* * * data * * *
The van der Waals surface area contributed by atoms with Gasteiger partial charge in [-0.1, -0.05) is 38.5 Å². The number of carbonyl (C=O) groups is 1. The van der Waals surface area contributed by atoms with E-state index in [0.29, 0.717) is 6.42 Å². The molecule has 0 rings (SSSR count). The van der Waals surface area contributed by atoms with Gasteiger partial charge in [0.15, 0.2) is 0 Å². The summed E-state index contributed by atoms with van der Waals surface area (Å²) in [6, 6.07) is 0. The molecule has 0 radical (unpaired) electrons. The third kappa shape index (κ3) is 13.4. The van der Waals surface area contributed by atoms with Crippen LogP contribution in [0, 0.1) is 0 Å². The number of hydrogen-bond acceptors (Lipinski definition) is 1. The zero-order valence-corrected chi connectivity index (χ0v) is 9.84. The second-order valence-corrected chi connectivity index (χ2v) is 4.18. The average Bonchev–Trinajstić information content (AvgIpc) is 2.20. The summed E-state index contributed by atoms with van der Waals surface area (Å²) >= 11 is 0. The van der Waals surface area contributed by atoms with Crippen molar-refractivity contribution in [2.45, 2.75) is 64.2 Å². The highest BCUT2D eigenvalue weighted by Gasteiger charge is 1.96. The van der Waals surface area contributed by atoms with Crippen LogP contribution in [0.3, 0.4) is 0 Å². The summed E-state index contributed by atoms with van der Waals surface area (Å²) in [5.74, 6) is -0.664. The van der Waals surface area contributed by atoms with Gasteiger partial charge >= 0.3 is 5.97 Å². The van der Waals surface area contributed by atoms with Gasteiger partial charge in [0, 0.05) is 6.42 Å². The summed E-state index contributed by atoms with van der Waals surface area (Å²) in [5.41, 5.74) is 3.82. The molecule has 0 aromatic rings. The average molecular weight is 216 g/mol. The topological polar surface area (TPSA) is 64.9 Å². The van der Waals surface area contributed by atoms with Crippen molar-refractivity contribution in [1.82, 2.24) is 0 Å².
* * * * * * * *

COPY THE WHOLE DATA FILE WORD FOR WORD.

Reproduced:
The van der Waals surface area contributed by atoms with Gasteiger partial charge in [-0.1, -0.05) is 38.5 Å². The number of carbonyl (C=O) groups is 1. The van der Waals surface area contributed by atoms with E-state index in [0.29, 0.717) is 6.42 Å². The molecule has 0 rings (SSSR count). The van der Waals surface area contributed by atoms with Gasteiger partial charge in [0.15, 0.2) is 0 Å². The summed E-state index contributed by atoms with van der Waals surface area (Å²) in [6, 6.07) is 0. The molecule has 0 radical (unpaired) electrons. The third kappa shape index (κ3) is 13.4. The van der Waals surface area contributed by atoms with Crippen LogP contribution in [0, 0.1) is 0 Å². The number of hydrogen-bond acceptors (Lipinski definition) is 1. The zero-order valence-corrected chi connectivity index (χ0v) is 9.84. The second-order valence-corrected chi connectivity index (χ2v) is 4.18. The average Bonchev–Trinajstić information content (AvgIpc) is 2.20. The summed E-state index contributed by atoms with van der Waals surface area (Å²) >= 11 is 0. The van der Waals surface area contributed by atoms with Crippen molar-refractivity contribution in [2.45, 2.75) is 64.2 Å². The highest BCUT2D eigenvalue weighted by Gasteiger charge is 1.96. The van der Waals surface area contributed by atoms with Crippen LogP contribution in [0.3, 0.4) is 0 Å². The summed E-state index contributed by atoms with van der Waals surface area (Å²) in [5.74, 6) is -0.664. The van der Waals surface area contributed by atoms with Gasteiger partial charge >= 0.3 is 5.97 Å². The van der Waals surface area contributed by atoms with Gasteiger partial charge in [0, 0.05) is 6.42 Å². The summed E-state index contributed by atoms with van der Waals surface area (Å²) in [5.41, 5.74) is 3.82. The molecule has 0 aromatic rings. The average molecular weight is 216 g/mol. The topological polar surface area (TPSA) is 64.9 Å². The van der Waals surface area contributed by atoms with Crippen molar-refractivity contribution in [1.82, 2.24) is 0 Å².